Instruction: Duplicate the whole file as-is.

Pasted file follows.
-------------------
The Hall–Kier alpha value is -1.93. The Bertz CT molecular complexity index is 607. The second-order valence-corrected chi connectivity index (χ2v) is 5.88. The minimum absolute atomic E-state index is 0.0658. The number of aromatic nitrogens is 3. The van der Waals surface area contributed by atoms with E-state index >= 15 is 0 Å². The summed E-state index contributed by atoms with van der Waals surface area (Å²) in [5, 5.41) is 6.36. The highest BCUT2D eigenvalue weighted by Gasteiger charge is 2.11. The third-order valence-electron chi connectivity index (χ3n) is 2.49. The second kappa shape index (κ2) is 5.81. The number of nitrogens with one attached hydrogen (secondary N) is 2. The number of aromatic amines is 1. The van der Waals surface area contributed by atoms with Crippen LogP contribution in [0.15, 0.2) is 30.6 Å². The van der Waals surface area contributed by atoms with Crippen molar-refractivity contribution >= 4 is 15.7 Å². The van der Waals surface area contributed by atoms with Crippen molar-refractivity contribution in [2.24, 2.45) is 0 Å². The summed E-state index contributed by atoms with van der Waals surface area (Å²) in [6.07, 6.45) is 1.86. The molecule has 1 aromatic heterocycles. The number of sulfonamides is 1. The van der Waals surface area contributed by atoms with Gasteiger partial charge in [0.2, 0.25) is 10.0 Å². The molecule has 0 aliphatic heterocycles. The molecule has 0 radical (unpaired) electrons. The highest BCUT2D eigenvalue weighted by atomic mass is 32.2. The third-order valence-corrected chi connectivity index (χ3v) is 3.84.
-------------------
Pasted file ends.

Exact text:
The Hall–Kier alpha value is -1.93. The Bertz CT molecular complexity index is 607. The second-order valence-corrected chi connectivity index (χ2v) is 5.88. The minimum absolute atomic E-state index is 0.0658. The number of aromatic nitrogens is 3. The van der Waals surface area contributed by atoms with E-state index >= 15 is 0 Å². The summed E-state index contributed by atoms with van der Waals surface area (Å²) in [5, 5.41) is 6.36. The highest BCUT2D eigenvalue weighted by Gasteiger charge is 2.11. The third-order valence-electron chi connectivity index (χ3n) is 2.49. The second kappa shape index (κ2) is 5.81. The number of nitrogens with one attached hydrogen (secondary N) is 2. The number of aromatic amines is 1. The van der Waals surface area contributed by atoms with Crippen LogP contribution in [0.15, 0.2) is 30.6 Å². The van der Waals surface area contributed by atoms with Crippen molar-refractivity contribution >= 4 is 15.7 Å². The van der Waals surface area contributed by atoms with Crippen molar-refractivity contribution in [2.24, 2.45) is 0 Å². The summed E-state index contributed by atoms with van der Waals surface area (Å²) in [6.07, 6.45) is 1.86. The molecule has 1 aromatic heterocycles. The number of sulfonamides is 1. The van der Waals surface area contributed by atoms with Gasteiger partial charge in [0.2, 0.25) is 10.0 Å². The molecule has 0 aliphatic heterocycles. The molecule has 0 radical (unpaired) electrons. The highest BCUT2D eigenvalue weighted by atomic mass is 32.2. The third-order valence-corrected chi connectivity index (χ3v) is 3.84.